Introduce your students to the scientific concept of sink or float. This hands-on experiment allows them to see which objects sink and which float. The concepts taught will be solidified with the completion of worksheets.
Use this lesson to teach your students about Martin Luther King, Jr.'s legacy he left behind. With a picture book that shares facts and beautiful illustrations to teach about his life, students will show understanding by organizing information on a graphic organizer.
Understanding the big idea of a nonfiction text and being able to write a succinct summary are key fourth grade skills. This lesson focuses on summarizing a nonfiction passage in three to four sentences.
Help your students absorb the details of a text and make inferences about what they read with the strategy of close reading. By reading closely, students will become better able to understand complex themes and nuances in a text.
Marie Curie’s monumental achievements in chemistry and physics are remarkable. In this lesson, your students will read two accounts of her life, integrate the details, and assess the importance of having more than one source of information.
Use this lesson to help your ELs understand main idea and supporting details. They'll analyze non-fiction word, sentence, and paragraph structures. It can be a stand-alone lesson or a support lesson to the In Search of Main Ideas lesson.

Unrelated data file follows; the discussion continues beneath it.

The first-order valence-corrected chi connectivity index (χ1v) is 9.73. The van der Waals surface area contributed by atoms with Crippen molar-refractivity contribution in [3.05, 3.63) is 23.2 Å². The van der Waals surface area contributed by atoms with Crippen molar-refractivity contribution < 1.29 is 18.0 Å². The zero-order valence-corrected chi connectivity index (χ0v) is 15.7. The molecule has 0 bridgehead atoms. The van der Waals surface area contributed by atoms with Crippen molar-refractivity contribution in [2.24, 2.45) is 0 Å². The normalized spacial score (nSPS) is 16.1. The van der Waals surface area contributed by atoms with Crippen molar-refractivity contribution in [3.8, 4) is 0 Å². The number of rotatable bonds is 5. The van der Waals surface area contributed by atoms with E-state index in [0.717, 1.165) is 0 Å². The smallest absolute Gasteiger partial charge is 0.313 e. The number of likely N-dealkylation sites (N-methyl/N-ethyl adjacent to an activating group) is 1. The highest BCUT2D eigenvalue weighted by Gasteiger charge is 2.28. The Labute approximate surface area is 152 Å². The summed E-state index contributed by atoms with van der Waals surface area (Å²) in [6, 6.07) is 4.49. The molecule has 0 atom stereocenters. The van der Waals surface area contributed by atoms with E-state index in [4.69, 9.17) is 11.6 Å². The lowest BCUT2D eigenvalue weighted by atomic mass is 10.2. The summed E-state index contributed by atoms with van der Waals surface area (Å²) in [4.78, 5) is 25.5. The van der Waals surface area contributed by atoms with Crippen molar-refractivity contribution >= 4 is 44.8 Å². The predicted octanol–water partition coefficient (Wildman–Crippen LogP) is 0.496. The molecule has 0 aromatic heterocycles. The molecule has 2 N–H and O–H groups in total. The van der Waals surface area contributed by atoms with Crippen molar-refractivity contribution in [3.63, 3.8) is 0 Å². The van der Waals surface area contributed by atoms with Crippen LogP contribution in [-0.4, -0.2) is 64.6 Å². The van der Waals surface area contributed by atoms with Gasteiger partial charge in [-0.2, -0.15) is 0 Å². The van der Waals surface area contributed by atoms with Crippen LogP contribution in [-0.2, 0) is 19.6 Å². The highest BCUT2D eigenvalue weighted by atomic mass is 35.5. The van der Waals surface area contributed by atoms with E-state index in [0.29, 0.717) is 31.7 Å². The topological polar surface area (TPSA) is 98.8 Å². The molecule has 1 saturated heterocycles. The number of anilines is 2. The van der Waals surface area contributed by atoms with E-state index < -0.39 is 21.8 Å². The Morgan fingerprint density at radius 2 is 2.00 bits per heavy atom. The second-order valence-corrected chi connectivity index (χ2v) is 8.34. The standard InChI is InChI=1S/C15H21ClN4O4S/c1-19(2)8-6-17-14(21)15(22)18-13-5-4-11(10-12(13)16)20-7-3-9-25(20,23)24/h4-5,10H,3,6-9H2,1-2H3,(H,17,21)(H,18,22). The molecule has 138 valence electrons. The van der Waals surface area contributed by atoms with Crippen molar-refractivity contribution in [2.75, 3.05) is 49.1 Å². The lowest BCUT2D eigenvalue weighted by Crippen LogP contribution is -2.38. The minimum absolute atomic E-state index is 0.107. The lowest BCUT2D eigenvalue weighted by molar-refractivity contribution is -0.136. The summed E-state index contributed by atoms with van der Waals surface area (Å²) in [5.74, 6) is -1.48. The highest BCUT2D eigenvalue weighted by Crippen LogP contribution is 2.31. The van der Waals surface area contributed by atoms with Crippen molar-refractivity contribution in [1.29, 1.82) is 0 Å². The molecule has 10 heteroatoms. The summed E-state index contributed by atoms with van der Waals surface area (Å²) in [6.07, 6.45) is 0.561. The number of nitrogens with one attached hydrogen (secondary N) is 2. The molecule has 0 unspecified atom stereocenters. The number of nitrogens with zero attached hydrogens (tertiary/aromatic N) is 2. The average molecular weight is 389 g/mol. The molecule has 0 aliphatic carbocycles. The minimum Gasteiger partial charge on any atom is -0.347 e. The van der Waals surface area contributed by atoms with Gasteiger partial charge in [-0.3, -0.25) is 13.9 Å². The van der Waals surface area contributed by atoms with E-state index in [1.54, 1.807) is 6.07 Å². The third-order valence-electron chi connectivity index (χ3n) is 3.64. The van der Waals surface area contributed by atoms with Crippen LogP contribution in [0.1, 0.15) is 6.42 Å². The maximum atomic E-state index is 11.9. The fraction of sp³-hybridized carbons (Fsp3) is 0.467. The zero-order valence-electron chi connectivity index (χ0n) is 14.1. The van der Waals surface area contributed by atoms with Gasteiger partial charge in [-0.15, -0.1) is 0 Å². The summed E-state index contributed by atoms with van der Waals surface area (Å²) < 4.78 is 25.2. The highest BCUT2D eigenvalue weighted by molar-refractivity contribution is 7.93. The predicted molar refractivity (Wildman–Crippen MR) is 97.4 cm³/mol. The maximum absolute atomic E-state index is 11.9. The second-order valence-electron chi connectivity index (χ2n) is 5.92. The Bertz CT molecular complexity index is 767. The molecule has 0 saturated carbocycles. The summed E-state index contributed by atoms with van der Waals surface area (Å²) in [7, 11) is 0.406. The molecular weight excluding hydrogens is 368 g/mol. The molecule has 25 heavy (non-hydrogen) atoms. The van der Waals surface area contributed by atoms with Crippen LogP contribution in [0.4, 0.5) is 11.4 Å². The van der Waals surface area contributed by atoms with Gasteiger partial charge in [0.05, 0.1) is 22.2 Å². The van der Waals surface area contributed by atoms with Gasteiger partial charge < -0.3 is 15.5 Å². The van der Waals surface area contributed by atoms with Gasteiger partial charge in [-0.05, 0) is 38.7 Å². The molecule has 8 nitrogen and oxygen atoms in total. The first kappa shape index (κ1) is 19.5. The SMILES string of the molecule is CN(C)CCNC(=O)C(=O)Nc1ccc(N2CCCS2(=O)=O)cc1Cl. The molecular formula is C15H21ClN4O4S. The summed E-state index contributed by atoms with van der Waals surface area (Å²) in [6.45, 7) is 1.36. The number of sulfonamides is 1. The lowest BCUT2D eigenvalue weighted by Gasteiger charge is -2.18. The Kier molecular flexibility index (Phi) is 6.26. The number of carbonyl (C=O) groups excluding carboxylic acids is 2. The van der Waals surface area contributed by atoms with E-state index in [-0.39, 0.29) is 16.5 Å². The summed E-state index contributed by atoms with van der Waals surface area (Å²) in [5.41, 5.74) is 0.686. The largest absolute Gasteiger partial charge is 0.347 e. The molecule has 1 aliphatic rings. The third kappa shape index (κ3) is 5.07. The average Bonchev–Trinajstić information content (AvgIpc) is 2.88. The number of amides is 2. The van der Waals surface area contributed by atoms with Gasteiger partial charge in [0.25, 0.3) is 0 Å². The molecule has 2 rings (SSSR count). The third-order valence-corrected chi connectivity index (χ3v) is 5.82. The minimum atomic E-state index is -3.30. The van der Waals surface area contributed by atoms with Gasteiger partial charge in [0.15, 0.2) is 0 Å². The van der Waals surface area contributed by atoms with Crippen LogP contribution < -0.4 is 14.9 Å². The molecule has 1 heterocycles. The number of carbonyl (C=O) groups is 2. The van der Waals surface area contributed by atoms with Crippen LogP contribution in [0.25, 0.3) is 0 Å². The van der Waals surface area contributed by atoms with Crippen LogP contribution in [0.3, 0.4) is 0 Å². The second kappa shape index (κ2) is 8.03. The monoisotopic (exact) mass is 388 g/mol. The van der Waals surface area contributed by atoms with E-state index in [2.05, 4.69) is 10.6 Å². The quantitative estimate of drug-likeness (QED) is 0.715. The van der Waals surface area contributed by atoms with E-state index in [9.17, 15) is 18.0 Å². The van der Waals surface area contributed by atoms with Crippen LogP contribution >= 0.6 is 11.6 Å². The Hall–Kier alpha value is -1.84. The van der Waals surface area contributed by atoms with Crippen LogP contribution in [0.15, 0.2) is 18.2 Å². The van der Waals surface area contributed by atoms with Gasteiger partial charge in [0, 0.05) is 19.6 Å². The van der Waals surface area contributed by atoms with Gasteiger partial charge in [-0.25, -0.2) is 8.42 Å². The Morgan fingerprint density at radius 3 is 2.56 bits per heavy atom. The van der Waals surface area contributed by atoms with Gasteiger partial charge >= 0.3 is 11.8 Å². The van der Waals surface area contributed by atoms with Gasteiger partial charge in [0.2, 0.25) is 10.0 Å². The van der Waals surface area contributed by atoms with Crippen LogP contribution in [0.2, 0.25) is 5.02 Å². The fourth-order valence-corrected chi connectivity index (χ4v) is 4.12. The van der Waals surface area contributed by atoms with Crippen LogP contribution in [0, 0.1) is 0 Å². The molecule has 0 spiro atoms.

Improve your students' comprehension of non-fictional reading through this lesson that teaches them about text features. Students will find their own text features and explain why they aid in the reading process.
Use this lesson to help your ELs use information from text features to better understand the text. It can be a stand-alone lesson or a support lesson for the Text Features: Reading that Makes Sense lesson.
Use this lesson to help your ELs quickly find information on a specific topic by looking for a noun and its pronouns in a nonfiction text. It can be a stand-alone lesson or used as support for the lesson Ecosystems Explained.
Teach your students the importance of text features with informational readings about endangered species around the world. This lesson on wildlife doubles as a great way for young learners to hone their reading comprehension skills.
Use this lesson to teach your students about the life of Frederick Douglass. First, they will read a picture book that shares facts and beautiful illustrations to teach about his life, and then they will record important information about him on a graphic organizer. Lastly, they'll choose an important event from his life to illustrate and caption.
This fun combination of scavenger hunt and bingo is sure to please young learners. Not only will your students increase their knowledge of text features, they'll also enjoy a selection of engaging games.
Our senses help us explore the world around us! In this lesson, students tackle silly questions like "Can you taste with your eye?" and "Can you smell with your ear?" to expand their knowledge of the five senses.
Literary Vocabulary, Understanding Plot Lesson Part I
Have you ever imagined the action and imagery used in conflict during fantasy fiction novels? Using an Education.com workbook, students will learn the vocabulary of literature and complete a crossword puzzle.
Are your students ready for a challenge? In this science and language arts integrated lesson, students will not only learn about floods and droughts, but they will also brainstorm and develop solutions.
Let's get reading! In this lesson, students will identify the main idea and details of a nonfiction text. Use this on its own or as support for the lesson Connecting the Coasts: Effects of the Transcontinental Railroad.